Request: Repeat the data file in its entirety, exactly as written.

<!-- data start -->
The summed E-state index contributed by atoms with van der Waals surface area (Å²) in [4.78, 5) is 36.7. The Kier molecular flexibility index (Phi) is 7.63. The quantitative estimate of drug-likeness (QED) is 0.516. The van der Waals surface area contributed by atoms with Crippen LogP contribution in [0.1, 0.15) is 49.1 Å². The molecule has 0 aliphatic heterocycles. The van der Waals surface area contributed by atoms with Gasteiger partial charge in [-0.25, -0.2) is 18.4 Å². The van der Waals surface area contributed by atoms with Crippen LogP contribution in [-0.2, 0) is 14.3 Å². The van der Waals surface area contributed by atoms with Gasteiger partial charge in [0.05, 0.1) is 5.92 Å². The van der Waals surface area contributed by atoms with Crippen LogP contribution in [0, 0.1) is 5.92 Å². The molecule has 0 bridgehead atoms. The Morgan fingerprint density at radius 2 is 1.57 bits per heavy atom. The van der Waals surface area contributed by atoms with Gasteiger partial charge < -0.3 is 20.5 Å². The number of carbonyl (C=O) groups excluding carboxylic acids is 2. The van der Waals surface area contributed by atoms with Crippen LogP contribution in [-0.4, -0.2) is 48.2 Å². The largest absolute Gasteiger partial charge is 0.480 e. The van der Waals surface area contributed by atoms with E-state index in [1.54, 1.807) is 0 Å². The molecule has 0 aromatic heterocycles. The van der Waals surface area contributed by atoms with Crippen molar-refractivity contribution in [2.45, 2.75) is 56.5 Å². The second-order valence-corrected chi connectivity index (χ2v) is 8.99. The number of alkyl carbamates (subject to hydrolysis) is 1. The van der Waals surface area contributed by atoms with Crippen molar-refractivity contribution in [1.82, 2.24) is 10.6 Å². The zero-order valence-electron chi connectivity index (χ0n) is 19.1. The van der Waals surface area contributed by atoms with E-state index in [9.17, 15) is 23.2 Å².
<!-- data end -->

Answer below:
The summed E-state index contributed by atoms with van der Waals surface area (Å²) in [4.78, 5) is 36.7. The Kier molecular flexibility index (Phi) is 7.63. The quantitative estimate of drug-likeness (QED) is 0.516. The van der Waals surface area contributed by atoms with Crippen LogP contribution in [0.1, 0.15) is 49.1 Å². The molecule has 0 aliphatic heterocycles. The van der Waals surface area contributed by atoms with Gasteiger partial charge in [-0.25, -0.2) is 18.4 Å². The van der Waals surface area contributed by atoms with Crippen LogP contribution in [-0.2, 0) is 14.3 Å². The van der Waals surface area contributed by atoms with Gasteiger partial charge in [0.05, 0.1) is 5.92 Å². The van der Waals surface area contributed by atoms with Crippen LogP contribution in [0, 0.1) is 5.92 Å². The molecule has 0 bridgehead atoms. The Morgan fingerprint density at radius 2 is 1.57 bits per heavy atom. The van der Waals surface area contributed by atoms with Gasteiger partial charge < -0.3 is 20.5 Å². The number of carbonyl (C=O) groups excluding carboxylic acids is 2. The van der Waals surface area contributed by atoms with Crippen LogP contribution in [-0.4, -0.2) is 48.2 Å². The largest absolute Gasteiger partial charge is 0.480 e. The van der Waals surface area contributed by atoms with E-state index in [1.54, 1.807) is 0 Å². The molecule has 0 aromatic heterocycles. The van der Waals surface area contributed by atoms with Crippen molar-refractivity contribution in [2.45, 2.75) is 56.5 Å². The second-order valence-corrected chi connectivity index (χ2v) is 8.99. The number of alkyl carbamates (subject to hydrolysis) is 1. The van der Waals surface area contributed by atoms with Crippen molar-refractivity contribution in [1.82, 2.24) is 10.6 Å². The zero-order valence-electron chi connectivity index (χ0n) is 19.1. The van der Waals surface area contributed by atoms with E-state index in [9.17, 15) is 23.2 Å².